Web Designer guide to Front End Stack

Dozens of blogs have been written to demystify the miracle process of the birth of a new front end developer, I suspect that I’m gonna add more but, at least, I have an obligation to tell my fella designers how I mutated from a UI designer to Front End developer.


A bit of history?

Web designers with the old definition had responsibilities to Design the interface and code into HTML/CSS output, Maybe some of jQuery seasoning on top! But basically, that is what they had to do, give or take some parts.

Then out of nowhere there was the uprise of MVC libraries to handle the Frontend i.e Backbone, Angular …

Till now, I know a lot of web designers their role still around the same task and I was one of them till 2 years ago! Genuinely the problem was there is no clear vision of how to grow, and what to become in the new world?

Why is it hard?

long story short, I jumped on the moving train of Javascript world and trying to hang on since!

When you are a designer, you can’t just process dev related jargon or concepts at ease. One of the biggest reasons is that the programmers/developers/engineers in this world just trying to overcompensate the bad years of high school with bag fatty word! :)

When you try breaking any big word down to understand you will find it very easy but someone just had to screw it for the next fellas :)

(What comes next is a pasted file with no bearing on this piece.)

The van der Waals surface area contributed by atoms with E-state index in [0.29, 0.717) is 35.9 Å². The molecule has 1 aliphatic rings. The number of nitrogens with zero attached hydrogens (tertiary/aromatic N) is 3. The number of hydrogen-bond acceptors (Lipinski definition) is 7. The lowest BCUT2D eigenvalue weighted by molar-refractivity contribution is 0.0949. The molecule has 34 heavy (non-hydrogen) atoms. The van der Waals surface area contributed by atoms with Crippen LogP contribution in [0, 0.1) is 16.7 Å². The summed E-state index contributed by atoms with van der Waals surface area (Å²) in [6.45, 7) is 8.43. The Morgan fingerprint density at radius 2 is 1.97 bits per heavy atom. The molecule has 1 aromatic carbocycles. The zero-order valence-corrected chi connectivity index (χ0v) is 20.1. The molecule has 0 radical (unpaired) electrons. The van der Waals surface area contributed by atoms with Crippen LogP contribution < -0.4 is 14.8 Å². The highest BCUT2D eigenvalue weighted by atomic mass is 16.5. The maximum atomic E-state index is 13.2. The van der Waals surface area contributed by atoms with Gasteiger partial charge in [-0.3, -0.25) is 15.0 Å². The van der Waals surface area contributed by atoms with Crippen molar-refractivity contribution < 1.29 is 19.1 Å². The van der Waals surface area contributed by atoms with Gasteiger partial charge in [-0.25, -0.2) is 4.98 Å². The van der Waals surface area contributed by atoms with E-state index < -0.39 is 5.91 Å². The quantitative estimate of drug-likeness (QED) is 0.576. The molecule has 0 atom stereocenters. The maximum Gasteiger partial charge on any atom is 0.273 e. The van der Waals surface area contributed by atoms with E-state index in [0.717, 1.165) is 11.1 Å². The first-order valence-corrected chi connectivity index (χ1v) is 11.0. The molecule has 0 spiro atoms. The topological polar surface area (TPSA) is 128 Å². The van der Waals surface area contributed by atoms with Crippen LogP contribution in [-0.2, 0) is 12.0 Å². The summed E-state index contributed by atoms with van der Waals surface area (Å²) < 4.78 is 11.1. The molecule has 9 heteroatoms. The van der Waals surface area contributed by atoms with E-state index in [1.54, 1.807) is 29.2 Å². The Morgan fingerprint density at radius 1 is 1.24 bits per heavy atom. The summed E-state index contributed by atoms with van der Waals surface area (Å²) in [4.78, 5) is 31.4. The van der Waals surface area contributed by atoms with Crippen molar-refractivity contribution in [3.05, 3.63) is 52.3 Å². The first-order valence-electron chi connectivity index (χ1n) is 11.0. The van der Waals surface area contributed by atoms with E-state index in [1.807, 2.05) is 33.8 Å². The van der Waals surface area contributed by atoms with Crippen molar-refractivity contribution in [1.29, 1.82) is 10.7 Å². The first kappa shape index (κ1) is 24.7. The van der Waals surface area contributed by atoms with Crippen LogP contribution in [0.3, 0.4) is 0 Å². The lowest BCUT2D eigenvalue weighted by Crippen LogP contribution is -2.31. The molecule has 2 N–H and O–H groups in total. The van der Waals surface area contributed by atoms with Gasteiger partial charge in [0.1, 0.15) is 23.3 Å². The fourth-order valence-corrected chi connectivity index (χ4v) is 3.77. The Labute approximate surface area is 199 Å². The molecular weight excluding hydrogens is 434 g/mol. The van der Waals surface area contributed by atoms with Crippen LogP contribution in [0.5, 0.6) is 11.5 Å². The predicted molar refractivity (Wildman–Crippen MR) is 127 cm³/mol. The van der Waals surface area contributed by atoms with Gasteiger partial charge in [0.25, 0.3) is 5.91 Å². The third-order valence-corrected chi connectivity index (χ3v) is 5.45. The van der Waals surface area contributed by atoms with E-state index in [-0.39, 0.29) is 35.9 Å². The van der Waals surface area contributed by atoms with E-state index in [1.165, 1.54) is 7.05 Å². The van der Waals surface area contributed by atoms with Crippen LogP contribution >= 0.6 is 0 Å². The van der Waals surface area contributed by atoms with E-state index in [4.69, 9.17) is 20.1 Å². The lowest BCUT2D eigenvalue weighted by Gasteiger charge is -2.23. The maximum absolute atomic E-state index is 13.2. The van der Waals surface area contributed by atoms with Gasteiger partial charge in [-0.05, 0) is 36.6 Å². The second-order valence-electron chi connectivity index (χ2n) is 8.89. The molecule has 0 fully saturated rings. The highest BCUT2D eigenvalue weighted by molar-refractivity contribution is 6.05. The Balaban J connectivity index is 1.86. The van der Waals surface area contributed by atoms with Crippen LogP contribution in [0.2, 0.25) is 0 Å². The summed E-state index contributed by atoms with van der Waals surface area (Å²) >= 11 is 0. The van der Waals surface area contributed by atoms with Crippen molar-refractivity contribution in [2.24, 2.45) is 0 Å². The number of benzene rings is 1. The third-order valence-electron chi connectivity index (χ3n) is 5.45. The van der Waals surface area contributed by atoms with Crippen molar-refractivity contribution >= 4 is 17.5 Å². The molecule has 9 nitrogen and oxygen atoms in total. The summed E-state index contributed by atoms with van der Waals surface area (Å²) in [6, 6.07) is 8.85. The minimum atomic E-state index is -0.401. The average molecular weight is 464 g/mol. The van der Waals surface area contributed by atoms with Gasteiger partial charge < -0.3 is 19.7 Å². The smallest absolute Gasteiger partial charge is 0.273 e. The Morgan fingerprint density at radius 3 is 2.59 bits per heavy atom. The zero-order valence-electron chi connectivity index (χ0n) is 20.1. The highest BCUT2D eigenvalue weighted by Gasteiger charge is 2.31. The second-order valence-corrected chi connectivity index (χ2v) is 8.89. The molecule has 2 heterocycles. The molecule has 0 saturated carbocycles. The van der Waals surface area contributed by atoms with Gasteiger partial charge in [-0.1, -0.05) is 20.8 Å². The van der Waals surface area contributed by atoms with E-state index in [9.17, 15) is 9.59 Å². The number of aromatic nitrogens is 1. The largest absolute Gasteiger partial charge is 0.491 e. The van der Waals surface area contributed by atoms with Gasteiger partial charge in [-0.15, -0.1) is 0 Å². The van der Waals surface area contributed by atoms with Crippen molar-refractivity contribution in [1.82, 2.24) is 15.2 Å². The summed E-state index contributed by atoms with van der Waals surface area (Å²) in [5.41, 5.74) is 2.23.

This happens a lot while reading design patterns books( in software design not in UX :P). You know what! just chill down it’s never a big deal once you get the hang of it.

Aside from the jokes, there is a lot for the designer mentality person to learn, This should be your first steps not to fast jump right into techniques and code snippets without understanding the underlying ideas.

Do not get distracted

Plenty of courses on Udemy, Codeshcool, Lynda or Pluralsight and they are all good but you will need to stick to one and apply!


The journey…

1.Code school: Javascript track.

Codeschool interactive courses gave me the first revelation about javascript and they are really good and straightforward for entry-level and for people who like taking baby steps at the beginning to understand fully the basics, which is not shameful, as with javascript you will always try to grasp the basics and will always suffer misguided, lost or utterly wrong concepts understanding.

2.Pluralsight: Basic of Programing with Javascript(Kyle Simpson).

The writer of ‘You don’t know javascript’, a famous ebook series which is available on Github here, the guy one of the best speakers on javascript and while I was at the beginning I was a fan of listening and watching rather than reading! this course is definitely your next step.

3. Take your time: don’t rush it

At this moment, you will feel not productive and you can’t get your knowledge into execution level! which is frustrating, but don’t make any scary code pile intimidates you, just keep focus because now you will have to start your own first project!

4. First project